alban biaussat








rainbow stickers



Politics, like sport, uses colours as a marketing tool to identify supporters of various teams and to convey clear messages; “Kill the greens, glory to the blues”. The idea is as old as man and has been heard centuries over often staining the soil red with blood.

The Holy Land has seen enough territorial competition to be saturated by both colours and ideologies. As the clans and sides compete, colourful flags and ribbons overwhelm differences in skin tone. From number plates to identity cards, colours of every shade are also used to define people.

Besides definition by colour, the State’s provision of decent public services varies among the various communities. Too few rainbow coloured banners float for peace…

Until mid-2007, when flying out of Israel, airport stickers put on passports and luggages used a colour coding to indicate the relative level of threat posed by individuals, be they natives or visitors, to the security of the State of Israel. The attribution of colours to passengers by young agents at Ben Gourion Airport obeyed to criteria considered confidential, and was largely reliant on their subjectivity and sensitivity to attitudes, accents and obvious physical origins.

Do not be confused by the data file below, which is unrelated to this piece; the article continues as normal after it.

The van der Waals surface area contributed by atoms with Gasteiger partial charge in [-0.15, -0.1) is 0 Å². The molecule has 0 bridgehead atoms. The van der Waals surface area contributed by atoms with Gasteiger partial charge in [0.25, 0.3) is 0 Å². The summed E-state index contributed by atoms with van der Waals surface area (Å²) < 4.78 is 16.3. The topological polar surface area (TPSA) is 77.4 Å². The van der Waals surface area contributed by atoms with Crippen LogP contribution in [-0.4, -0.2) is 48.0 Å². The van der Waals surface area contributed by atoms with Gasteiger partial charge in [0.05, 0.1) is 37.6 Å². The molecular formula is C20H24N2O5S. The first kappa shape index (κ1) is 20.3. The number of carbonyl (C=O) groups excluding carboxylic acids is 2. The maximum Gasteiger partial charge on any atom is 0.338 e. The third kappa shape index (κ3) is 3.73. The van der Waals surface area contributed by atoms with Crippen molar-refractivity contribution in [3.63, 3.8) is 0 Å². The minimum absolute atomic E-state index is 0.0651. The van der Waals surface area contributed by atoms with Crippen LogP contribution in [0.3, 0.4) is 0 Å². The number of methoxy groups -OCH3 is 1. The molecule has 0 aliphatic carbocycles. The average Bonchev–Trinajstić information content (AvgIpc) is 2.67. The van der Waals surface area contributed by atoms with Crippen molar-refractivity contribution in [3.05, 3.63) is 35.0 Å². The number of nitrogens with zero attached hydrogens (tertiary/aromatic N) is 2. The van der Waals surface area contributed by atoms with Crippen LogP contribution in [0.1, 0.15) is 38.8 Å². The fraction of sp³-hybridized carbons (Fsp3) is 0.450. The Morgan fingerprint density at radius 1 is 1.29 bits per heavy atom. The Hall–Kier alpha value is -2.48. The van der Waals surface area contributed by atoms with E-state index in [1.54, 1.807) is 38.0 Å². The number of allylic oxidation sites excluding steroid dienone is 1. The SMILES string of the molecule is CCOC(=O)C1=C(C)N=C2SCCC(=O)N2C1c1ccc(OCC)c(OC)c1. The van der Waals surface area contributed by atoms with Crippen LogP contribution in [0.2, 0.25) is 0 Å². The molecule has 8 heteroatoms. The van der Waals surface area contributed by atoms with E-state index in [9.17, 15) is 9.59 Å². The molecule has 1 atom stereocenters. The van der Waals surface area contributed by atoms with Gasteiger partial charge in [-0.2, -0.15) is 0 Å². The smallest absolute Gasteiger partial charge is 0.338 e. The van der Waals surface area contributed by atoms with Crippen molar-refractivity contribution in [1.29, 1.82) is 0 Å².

This colour system was recently replaced with one using numbers, from 1 to 5, indicated on similar white stickers, although their attribution seem to match comparable profiling criteria.

This project deliberately focuses on urban landscapes and tries to demonstrate differences in the provision of public utilities. The staged reference to the “security” airport stickers adds the layer of my own subjective reading, which can be as partial and prejudicial as that of airport security agents.